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Book Summary: Wired for Love by Stan Tatkin

by | Aug 24, 2023

Wired for Love by Stan Tatkin is a book I often recommend to others.  These are my personal notes from the book.  These are not all direct quotes, but also paraphrases and added commentary from me.  A * designates a note-worthy point.  If any of these notes spark interest or curiosity, lean in and learn more.  As always, reading the book for yourself is suggested. 

  • 10 Principles:
  • Create a couple bubble
  • Put secure seeking parts of your brain at ease
  • Know whether you’re an anchor, wave, or island
  • Know how to please and soothe one another
  • Create rituals
  • Serve as the other’s primary go-to person
  • Prevent third-wheel relationships
  • Learn to fight well
  • Rekindle love through eye contact
  • Minimize one another’s stress and optimize one another’s health

1.Couple Bubble

Couple bubble allows partners to keep each other safe and secure

Are you an ally or enemy?

Longing for  a safe zone is why we pair up

We want to matter to our partner– be visible and important, but we may not know how to achieve this, but we want it so much that it shapes much of what we do and say to one another. We want to know our efforts are noticed and appreciated and regarded as important. 

Modern expectations– swept off our feet, feel whole, soul mates

Prioritize mutuality– caring what each other thinks rather than independence/autonomy

Have good intentions, have care and concern for one another 

Relationship more important than need to be right

We come first

Relationships aren’t a burger joint- you don’t get to pick and choose or get it your way

Repair

Submission competition

Your job is to know what matters to your partner

don’t make threats

2. Warring/Loving Brain

Partners can make love and avoid war when their primitives are put at ease

The parts of our brain that are good at keeping us from being killed are also quite stupid

Primitive brain ( flooding, F’s ) vs ambassador ( moral and empathic center )

Stop and listen to the sound our voices make as we talk to our partner

Wait until your partner has calmed down

3.Know Your Partner

Partners relate to one another as anchors islands or waves 

How can u get what u want and need in a relationship while avoiding fear of what may happen?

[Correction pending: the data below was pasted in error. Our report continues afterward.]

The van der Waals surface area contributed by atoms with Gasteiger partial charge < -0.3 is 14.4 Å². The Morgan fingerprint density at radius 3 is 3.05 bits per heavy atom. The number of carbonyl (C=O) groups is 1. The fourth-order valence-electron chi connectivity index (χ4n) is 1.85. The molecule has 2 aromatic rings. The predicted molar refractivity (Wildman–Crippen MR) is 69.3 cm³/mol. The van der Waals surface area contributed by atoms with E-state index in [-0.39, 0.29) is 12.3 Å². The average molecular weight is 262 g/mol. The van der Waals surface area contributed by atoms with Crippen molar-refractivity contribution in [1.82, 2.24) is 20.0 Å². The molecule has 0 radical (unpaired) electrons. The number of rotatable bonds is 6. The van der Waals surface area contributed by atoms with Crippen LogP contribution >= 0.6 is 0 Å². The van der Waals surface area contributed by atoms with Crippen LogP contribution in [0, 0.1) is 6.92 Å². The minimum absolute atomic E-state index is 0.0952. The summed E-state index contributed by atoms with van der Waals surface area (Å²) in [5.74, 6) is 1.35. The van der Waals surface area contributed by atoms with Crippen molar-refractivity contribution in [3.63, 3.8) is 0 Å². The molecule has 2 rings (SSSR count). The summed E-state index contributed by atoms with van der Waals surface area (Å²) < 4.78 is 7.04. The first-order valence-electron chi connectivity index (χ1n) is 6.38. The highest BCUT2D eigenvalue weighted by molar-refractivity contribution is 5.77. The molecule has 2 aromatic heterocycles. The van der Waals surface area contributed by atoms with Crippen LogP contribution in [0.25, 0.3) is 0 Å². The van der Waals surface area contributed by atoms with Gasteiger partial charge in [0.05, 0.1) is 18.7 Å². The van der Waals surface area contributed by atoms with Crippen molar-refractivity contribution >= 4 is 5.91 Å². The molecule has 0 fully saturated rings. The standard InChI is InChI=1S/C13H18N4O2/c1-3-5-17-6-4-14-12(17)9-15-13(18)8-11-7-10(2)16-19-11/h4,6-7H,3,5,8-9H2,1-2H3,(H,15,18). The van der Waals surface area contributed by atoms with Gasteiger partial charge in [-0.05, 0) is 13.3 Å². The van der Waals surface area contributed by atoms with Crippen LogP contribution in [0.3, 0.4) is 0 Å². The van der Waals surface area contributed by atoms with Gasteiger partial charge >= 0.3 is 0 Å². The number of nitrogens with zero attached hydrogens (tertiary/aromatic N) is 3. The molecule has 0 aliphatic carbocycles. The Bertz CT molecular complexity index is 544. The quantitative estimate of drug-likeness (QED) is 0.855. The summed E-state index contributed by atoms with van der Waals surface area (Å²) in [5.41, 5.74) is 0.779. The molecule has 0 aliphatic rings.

We are hurt and healed by people 

Know your partner, be yourself, don’t try to change your partner/work on acceptance 

Through acceptance, high regard, respect, devotion, support and safety will your partner grow more secure/anchor. 

Unhappy partners claim ignorance and maintain claims of ignorance throughout the relationship 

Claims of ignorance are untrue even though they feel true  (If I had known…, I don’t know what planet you’re on…) 

We do things automatically without thinking, autopilot

Having the sense that “i know who you are” makes it easier to be forgiving and to be sincerely supportive

3 styles of relating– anchor, wave, island

 *anchor— secure as individuals, willing to commit and fully share, generally happy, adapt easily

rational, forgiving, imperfect, grateful, say “us”, compromise, relational, sensitive, plugged in, open, respectful, mindful, tethered, do self care, supportive, gives and takes 

anchors can pull non anchors into becoming anchors

 *island— independent and self reliant, take care of themselves, productive/creative when given space, low maintenance

Rejects, avoids, nonresponsive, independent, resists, unengaged, private, dismissive, distant, future focus, do it myself kind of person, retreats to calm down

Feel that they can’t give them what partner wants from them 

Thinks they’re low maintenance 

Inability to recall loving moments 

Doesn’t look to others for affection, focus is on taking care of self 

Bids for attention can feel jarring 

Experiences interpersonal stress more than others 

Overly sensitive to perceived intrusions

Look toward the future and avoid present or past relationships 

Unable to recall specifics 

Need partners who will make the effort to find out what makes them tick 

Uses words or the withholding of words as weapons 

May find it difficult  to communicate feelings or pick up on feelings of others 

*wave— generous and giving, takes care of others, happiest when with others, able to see both sides

If only you loved me like I love you 

Up and down, past focused, dramatic, vacillates, victim mentality, scared, insecure, threatened, negative 

Takes care of others 

Thrives on relationships 

Talks to calm down 

Thinks partners are selfish or self centered 

Feels love relationships can be disappointing or exhausting 

Can Insist too much on verbal assurances of love and security 

Can be overly expressive dramatic emotional tangential irrational or angry 

Can also be unforgiving punishing rejecting or inflexible 

4. Pleasing and Soothing Your Partner 

Partners who are experts on one another know how to please and soothe each other 

Agree to take each other on as is and take responsibility for one another’s care 

Be experts of one another 

Know each other’s vulnerabilities 

Don’t let fear be the glue that holds you together 

What uplifts your partner?

Know how to be of help 

Learn how to repair damage 

Prevent problems before they arise 

  • Common vulnerabilities:

* Islands— feeling intruded upon, feeling trapped or out of control, fear of too much intimacy, fear of being blamed

Antidotes: approach quietly, give them a few minutes, ask them when they will be ready, ask for just a few min, offer choices, show appreciation and understanding

* Waves— fear of being abandoned, fear of being separated, discomfort at being alone for too long, feeling you are a burden